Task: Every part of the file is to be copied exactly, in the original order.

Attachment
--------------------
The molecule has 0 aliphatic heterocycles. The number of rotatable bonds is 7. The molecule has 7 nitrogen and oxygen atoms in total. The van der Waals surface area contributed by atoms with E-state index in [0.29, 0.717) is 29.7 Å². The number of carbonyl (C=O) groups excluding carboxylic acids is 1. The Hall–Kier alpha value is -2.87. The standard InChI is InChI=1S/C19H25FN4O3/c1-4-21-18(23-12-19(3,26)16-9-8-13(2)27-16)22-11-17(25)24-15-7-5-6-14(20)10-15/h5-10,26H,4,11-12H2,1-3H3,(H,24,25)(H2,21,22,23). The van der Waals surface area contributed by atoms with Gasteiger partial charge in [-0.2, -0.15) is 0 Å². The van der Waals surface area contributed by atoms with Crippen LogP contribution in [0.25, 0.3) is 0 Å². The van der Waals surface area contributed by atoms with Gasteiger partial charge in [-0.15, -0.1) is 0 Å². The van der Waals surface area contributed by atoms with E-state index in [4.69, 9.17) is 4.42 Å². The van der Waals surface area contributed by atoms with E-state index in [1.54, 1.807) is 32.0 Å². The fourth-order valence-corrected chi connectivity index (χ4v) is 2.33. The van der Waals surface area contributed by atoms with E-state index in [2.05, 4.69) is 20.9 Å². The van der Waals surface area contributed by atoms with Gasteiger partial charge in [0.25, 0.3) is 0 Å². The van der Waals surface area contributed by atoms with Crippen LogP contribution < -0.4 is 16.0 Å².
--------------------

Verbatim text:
The molecule has 0 aliphatic heterocycles. The number of rotatable bonds is 7. The molecule has 7 nitrogen and oxygen atoms in total. The van der Waals surface area contributed by atoms with E-state index in [0.29, 0.717) is 29.7 Å². The number of carbonyl (C=O) groups excluding carboxylic acids is 1. The Hall–Kier alpha value is -2.87. The standard InChI is InChI=1S/C19H25FN4O3/c1-4-21-18(23-12-19(3,26)16-9-8-13(2)27-16)22-11-17(25)24-15-7-5-6-14(20)10-15/h5-10,26H,4,11-12H2,1-3H3,(H,24,25)(H2,21,22,23). The van der Waals surface area contributed by atoms with Gasteiger partial charge in [-0.2, -0.15) is 0 Å². The van der Waals surface area contributed by atoms with Crippen LogP contribution in [0.25, 0.3) is 0 Å². The van der Waals surface area contributed by atoms with Gasteiger partial charge in [-0.15, -0.1) is 0 Å². The van der Waals surface area contributed by atoms with E-state index in [4.69, 9.17) is 4.42 Å². The van der Waals surface area contributed by atoms with E-state index in [1.54, 1.807) is 32.0 Å². The fourth-order valence-corrected chi connectivity index (χ4v) is 2.33. The van der Waals surface area contributed by atoms with E-state index in [2.05, 4.69) is 20.9 Å². The van der Waals surface area contributed by atoms with Gasteiger partial charge in [0.25, 0.3) is 0 Å². The van der Waals surface area contributed by atoms with Crippen LogP contribution < -0.4 is 16.0 Å².